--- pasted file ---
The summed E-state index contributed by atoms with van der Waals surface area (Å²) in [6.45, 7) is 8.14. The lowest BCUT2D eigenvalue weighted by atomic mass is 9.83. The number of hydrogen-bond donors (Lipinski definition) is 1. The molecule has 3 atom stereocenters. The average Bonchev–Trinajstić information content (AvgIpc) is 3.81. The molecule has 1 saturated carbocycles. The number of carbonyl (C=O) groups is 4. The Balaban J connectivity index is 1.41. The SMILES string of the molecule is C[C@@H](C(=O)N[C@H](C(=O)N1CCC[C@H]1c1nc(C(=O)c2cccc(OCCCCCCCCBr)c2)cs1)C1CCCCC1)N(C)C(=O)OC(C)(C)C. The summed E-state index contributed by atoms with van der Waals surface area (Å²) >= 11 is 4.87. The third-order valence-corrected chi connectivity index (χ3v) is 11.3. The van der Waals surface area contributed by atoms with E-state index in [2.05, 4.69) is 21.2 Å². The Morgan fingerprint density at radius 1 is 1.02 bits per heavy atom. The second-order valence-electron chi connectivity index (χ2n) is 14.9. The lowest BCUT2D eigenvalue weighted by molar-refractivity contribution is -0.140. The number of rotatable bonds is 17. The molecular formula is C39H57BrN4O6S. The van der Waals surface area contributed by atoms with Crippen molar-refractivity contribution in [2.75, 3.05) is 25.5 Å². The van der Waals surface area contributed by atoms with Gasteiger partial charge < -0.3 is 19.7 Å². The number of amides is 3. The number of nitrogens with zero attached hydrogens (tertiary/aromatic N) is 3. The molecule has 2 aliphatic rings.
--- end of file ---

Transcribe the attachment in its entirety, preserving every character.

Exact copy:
The summed E-state index contributed by atoms with van der Waals surface area (Å²) in [6.45, 7) is 8.14. The lowest BCUT2D eigenvalue weighted by atomic mass is 9.83. The number of hydrogen-bond donors (Lipinski definition) is 1. The molecule has 3 atom stereocenters. The average Bonchev–Trinajstić information content (AvgIpc) is 3.81. The molecule has 1 saturated carbocycles. The number of carbonyl (C=O) groups is 4. The Balaban J connectivity index is 1.41. The SMILES string of the molecule is C[C@@H](C(=O)N[C@H](C(=O)N1CCC[C@H]1c1nc(C(=O)c2cccc(OCCCCCCCCBr)c2)cs1)C1CCCCC1)N(C)C(=O)OC(C)(C)C. The summed E-state index contributed by atoms with van der Waals surface area (Å²) >= 11 is 4.87. The third-order valence-corrected chi connectivity index (χ3v) is 11.3. The van der Waals surface area contributed by atoms with E-state index in [2.05, 4.69) is 21.2 Å². The Morgan fingerprint density at radius 1 is 1.02 bits per heavy atom. The second-order valence-electron chi connectivity index (χ2n) is 14.9. The lowest BCUT2D eigenvalue weighted by molar-refractivity contribution is -0.140. The number of rotatable bonds is 17. The molecular formula is C39H57BrN4O6S. The van der Waals surface area contributed by atoms with Crippen molar-refractivity contribution in [2.75, 3.05) is 25.5 Å². The van der Waals surface area contributed by atoms with Gasteiger partial charge < -0.3 is 19.7 Å². The number of amides is 3. The number of nitrogens with zero attached hydrogens (tertiary/aromatic N) is 3. The molecule has 2 aliphatic rings.